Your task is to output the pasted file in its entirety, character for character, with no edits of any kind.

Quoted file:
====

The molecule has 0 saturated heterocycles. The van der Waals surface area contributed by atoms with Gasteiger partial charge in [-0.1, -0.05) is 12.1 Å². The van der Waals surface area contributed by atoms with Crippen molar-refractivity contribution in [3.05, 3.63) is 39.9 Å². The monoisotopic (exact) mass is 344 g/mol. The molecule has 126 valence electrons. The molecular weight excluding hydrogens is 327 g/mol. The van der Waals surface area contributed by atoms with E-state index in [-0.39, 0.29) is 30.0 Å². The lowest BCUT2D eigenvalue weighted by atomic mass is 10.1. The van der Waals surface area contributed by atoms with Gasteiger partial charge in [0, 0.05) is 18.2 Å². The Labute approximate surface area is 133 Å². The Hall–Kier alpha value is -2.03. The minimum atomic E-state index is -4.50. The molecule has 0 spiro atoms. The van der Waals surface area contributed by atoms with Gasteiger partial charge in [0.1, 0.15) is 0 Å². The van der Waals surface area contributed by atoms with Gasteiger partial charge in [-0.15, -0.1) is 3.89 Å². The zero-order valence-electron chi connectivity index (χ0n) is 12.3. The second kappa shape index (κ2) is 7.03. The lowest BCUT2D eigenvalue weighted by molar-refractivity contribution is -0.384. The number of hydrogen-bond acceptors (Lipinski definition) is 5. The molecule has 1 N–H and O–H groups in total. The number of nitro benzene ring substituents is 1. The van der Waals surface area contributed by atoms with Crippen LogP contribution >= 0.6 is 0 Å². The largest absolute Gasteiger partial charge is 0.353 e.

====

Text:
The molecule has 0 saturated heterocycles. The van der Waals surface area contributed by atoms with Gasteiger partial charge in [-0.1, -0.05) is 12.1 Å². The van der Waals surface area contributed by atoms with Crippen molar-refractivity contribution in [3.05, 3.63) is 39.9 Å². The monoisotopic (exact) mass is 344 g/mol. The molecule has 126 valence electrons. The molecular weight excluding hydrogens is 327 g/mol. The van der Waals surface area contributed by atoms with E-state index in [-0.39, 0.29) is 30.0 Å². The lowest BCUT2D eigenvalue weighted by atomic mass is 10.1. The van der Waals surface area contributed by atoms with Gasteiger partial charge in [0, 0.05) is 18.2 Å². The Labute approximate surface area is 133 Å². The Hall–Kier alpha value is -2.03. The minimum atomic E-state index is -4.50. The molecule has 0 spiro atoms. The van der Waals surface area contributed by atoms with Gasteiger partial charge in [0.1, 0.15) is 0 Å². The van der Waals surface area contributed by atoms with Gasteiger partial charge in [-0.15, -0.1) is 3.89 Å². The zero-order valence-electron chi connectivity index (χ0n) is 12.3. The second kappa shape index (κ2) is 7.03. The lowest BCUT2D eigenvalue weighted by molar-refractivity contribution is -0.384. The number of hydrogen-bond acceptors (Lipinski definition) is 5. The molecule has 1 N–H and O–H groups in total. The number of nitro benzene ring substituents is 1. The van der Waals surface area contributed by atoms with Crippen LogP contribution >= 0.6 is 0 Å². The largest absolute Gasteiger partial charge is 0.353 e.